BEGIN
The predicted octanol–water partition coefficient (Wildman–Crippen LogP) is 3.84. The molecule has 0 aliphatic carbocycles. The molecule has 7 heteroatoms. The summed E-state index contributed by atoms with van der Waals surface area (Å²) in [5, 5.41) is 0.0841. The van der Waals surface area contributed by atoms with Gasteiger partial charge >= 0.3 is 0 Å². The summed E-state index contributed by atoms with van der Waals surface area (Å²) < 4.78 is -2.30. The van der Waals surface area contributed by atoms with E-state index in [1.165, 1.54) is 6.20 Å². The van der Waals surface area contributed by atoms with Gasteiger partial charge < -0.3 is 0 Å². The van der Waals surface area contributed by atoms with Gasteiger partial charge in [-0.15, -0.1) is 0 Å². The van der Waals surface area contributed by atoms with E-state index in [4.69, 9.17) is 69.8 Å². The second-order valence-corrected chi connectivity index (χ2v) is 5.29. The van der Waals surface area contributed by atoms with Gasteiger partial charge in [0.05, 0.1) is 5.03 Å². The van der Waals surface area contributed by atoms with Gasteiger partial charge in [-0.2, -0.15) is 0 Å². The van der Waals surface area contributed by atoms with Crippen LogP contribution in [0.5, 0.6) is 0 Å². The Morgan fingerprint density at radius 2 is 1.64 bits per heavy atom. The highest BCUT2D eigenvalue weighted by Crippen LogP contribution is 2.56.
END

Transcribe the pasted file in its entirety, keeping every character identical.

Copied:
The predicted octanol–water partition coefficient (Wildman–Crippen LogP) is 3.84. The molecule has 0 aliphatic carbocycles. The molecule has 7 heteroatoms. The summed E-state index contributed by atoms with van der Waals surface area (Å²) in [5, 5.41) is 0.0841. The van der Waals surface area contributed by atoms with Gasteiger partial charge >= 0.3 is 0 Å². The summed E-state index contributed by atoms with van der Waals surface area (Å²) < 4.78 is -2.30. The van der Waals surface area contributed by atoms with E-state index in [1.165, 1.54) is 6.20 Å². The van der Waals surface area contributed by atoms with Gasteiger partial charge < -0.3 is 0 Å². The van der Waals surface area contributed by atoms with Gasteiger partial charge in [-0.15, -0.1) is 0 Å². The van der Waals surface area contributed by atoms with E-state index in [4.69, 9.17) is 69.8 Å². The second-order valence-corrected chi connectivity index (χ2v) is 5.29. The van der Waals surface area contributed by atoms with Gasteiger partial charge in [0.05, 0.1) is 5.03 Å². The van der Waals surface area contributed by atoms with Gasteiger partial charge in [-0.2, -0.15) is 0 Å². The van der Waals surface area contributed by atoms with Crippen LogP contribution in [0.5, 0.6) is 0 Å². The Morgan fingerprint density at radius 2 is 1.64 bits per heavy atom. The highest BCUT2D eigenvalue weighted by Crippen LogP contribution is 2.56.